The island of Texel was once a popular holdover spot for the Dutch East India Company on their way out of Amsterdam before setting sail. Ships would anchor near here to wait for good weather and work on repairs, and the island became an important place for the shipping industry. Kaap Skil, or the Maritime and Beachcombers Museum is dedicated to that legacy and the history of the island. Inside, you can see traditional fishermen’s houses, learn how rope was made, how fish was smoked and see the world’s largest maritime maquette. The model shows the Rede van Texel in the seventeenth century full of sailing boats anchored and waiting for favorable winds to set sail to the “Orient”.
The three-story museum features 4 gabled roofs inspired by the traditional architecture of the island. The exterior rain screen is made from reclaimed wood salvaged from the North Holland Canal. The hardwood sheet pilings were cut down into boards to form vertical slats, which protect the building from the weather and allow natural light to filter though. Behind the rain screen is a glass facade, which ensures the top two floors are filled with natural daylight. Inside, the museum holds two exhibition spaces, a shop, and a restaurant.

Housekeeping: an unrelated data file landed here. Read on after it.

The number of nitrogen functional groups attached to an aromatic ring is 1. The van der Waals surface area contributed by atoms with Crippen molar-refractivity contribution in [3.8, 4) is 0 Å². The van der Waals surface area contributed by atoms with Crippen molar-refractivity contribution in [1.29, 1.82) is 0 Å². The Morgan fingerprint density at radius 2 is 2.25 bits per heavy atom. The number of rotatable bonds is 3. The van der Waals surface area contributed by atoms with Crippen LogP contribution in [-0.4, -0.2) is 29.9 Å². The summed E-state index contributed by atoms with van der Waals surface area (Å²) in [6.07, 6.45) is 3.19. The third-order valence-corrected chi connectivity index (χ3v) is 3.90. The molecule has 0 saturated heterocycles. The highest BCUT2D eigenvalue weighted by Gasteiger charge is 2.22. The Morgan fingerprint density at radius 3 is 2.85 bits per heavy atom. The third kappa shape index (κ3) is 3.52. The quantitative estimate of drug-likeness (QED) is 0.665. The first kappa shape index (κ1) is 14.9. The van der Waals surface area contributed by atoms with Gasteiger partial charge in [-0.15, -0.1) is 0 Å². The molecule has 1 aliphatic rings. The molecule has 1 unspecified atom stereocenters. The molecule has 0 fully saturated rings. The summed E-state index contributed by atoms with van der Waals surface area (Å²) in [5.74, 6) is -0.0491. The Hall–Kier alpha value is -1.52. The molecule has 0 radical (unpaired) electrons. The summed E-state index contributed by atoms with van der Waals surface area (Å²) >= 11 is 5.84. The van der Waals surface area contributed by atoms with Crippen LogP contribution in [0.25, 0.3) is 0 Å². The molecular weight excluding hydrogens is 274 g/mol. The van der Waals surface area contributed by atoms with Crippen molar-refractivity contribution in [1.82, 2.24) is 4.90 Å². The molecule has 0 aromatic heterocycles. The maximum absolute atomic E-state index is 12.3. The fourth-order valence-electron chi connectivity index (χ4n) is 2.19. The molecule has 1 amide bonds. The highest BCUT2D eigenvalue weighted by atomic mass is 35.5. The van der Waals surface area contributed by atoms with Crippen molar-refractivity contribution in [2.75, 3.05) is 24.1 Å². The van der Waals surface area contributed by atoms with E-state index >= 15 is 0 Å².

Images © Mecanoo Architecten